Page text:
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June 2nd, 2004 Dave Clifford | Music Stories
 

Sonic LSD

Japanese hippie cults! Drug-addled acid rock! Bad vibes and bum trips! Acid Mothers Temple turns on, rocks out.

     
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Acid Mothers Temple
In 1997, Acid Mothers Temple entered the world with The Acid Mothers Temple & the Melting Paraiso U.F.O.--an album filled with trippy, noisy and droning flashbacks to '60s dropout culture run rampant. Since then, the group has been a source of endless psych releases. But not only does the Osaka, Japan, quintet deliver its sonic lysergic with religious fervor, the communal-dwelling group truly lives its alien psychedelic aesthetic.

"Sometime around 5 am, my wife and I awoke to the sound of someone vacuuming--in the back yard," recalls Peter O'Neill, a tour promoter in Belfast, Ireland, describing the night AMT spent at his quiet suburban home. O'Neill heard dishes rattle loudly in the kitchen, and he spotted a semi-nude figure creeping through the garden at sunrise. "A low, steady rumble started, and soon we clearly heard chanting in the back yard, like throat singing," O'Neill says, marveling at the band's odd lifestyle.

Dubbed by its American fans as a "psych-damaged hippie cult," the incredibly prolific collective of players organized by guitarist/ vocalist Makoto Kawabata has developed a mythology as playfully freaky as its songs.

"It's not a problem," writes Kawabata via email. "This image is partly true for us." When asked about the Belfast incident, Kawabata simply replies, "We get up early, even if drunk the night before," and then makes odd reference to a "ringing sound" emitted by the moon and the bassist's chronic morning farts.

Certainly, there seems no other way for a band to slither as seamlessly between improvised and structured passages live and on record than to be thinking as one mind. The live band dares the audience to trip out with them as the members whip themselves into a trance. On stage, each member appears lost in his or her own world, chain-smoking and guzzling beer while hunched over instruments. Somehow, supple melodies spill into erupting noise freak-outs without any sense that the players are aware of one another, much less an organized song structure. It coalesces in gushing crescendos and impeccable musicianship, made all the more exciting by the quintet's reckless abandon.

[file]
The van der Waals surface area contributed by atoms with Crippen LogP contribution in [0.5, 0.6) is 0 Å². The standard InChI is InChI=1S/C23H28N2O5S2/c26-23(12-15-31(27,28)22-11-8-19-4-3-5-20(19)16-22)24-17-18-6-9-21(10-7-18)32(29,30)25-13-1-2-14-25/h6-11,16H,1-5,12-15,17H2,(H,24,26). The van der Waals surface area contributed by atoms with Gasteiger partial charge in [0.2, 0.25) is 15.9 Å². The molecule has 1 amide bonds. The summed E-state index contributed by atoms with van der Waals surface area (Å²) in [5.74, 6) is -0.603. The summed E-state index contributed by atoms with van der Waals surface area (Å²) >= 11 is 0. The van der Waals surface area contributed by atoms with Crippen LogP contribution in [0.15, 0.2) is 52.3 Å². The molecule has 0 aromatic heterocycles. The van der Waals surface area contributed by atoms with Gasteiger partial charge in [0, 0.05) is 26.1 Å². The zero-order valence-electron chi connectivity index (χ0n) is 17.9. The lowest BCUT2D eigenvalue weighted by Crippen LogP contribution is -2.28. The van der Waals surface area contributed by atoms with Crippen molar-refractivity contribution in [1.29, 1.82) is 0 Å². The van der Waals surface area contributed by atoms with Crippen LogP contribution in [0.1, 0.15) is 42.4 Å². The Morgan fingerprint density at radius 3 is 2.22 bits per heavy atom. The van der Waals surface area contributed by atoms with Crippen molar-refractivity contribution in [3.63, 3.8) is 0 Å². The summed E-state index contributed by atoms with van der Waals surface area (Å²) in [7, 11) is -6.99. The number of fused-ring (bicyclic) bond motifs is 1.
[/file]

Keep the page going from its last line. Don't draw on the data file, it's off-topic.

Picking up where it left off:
The group's vast palette of sounds merges traditional Occitan folk, electro-hum Krautrock, jammy acid rock and the psych-noise of Japanese contemporaries Ghost and Fushitsusha. However, Kawabata is reluctant to be considered part of the Japanese psych scene. "Our music is for people who want it, that's all," he declares. "Rock can only ever be rock, no matter where it exists in the world. So, rather than being the 'Japanese AMT,' we'd like to be seen as the 'People's AMT.'"

As the sole founder of the group, Kawabata has the right to call it whatever he wants. He started the "soul collective" in 1996 when he brought together a bunch of communal friends to dub contributions onto his solo recording. That recording later became AMT's debut album. His motivation was simple: "I had listened to all sorts of trippy psychedelic records, but I was never fully satisfied with them," the guitarist writes. "So I wanted to create very extreme trip music." The project wasn't intended for the long term, but the international response to AMT's recordings and Kawabata's sense of urgency to create held sway. "When I no longer hear any sounds from my cosmos, I will stop," he says.

Judging by the band's ever-growing catalog of albums, soundtracks, live recordings, rock operas, collaborations and side projects, the cosmos has a lot to say. AMT's latest North American release on the Alien8 label, Mantra of Love, is a two-song, 45-minute excursion into droning melodies and Hendrix-meets-Kraftwerk guitar-Moog-sitar interplay. The first song is an explosive rendition of a traditional Occitan folk tune in keeping with the group's penchant for unusual cover songs. In 2001, AMT released its own interpretation of minimalist composer Terry Riley's influential 1964 piece, "In C," transposed with reverent humor to a heavier-sounding "In E." Makoto explains, "I felt the original songs wanted to be more Rock!"

Being a band so often identified with "drug music," what substances does Acid Mothers Temple recommend to its listeners? "Nothing!" says Makoto. "We don't need any drugs' power to play our music. Our music is the drug."


Live, Acid Mothers Temple centers on "speed guru" Makoto Kawabata, vocalist/noisemaker Cotton Casino, drummer Koizumi Hajime, bassist/ "cosmic joker" Tsuyama Atsushi and keyboardist/ "dancin' king" Higashi Hiroshi.

In the past eight years, Acid Mothers Temple has released roughly 20 albums and EPs.

All of the band's projects are documented on its website, www.acidmothers.com .

 
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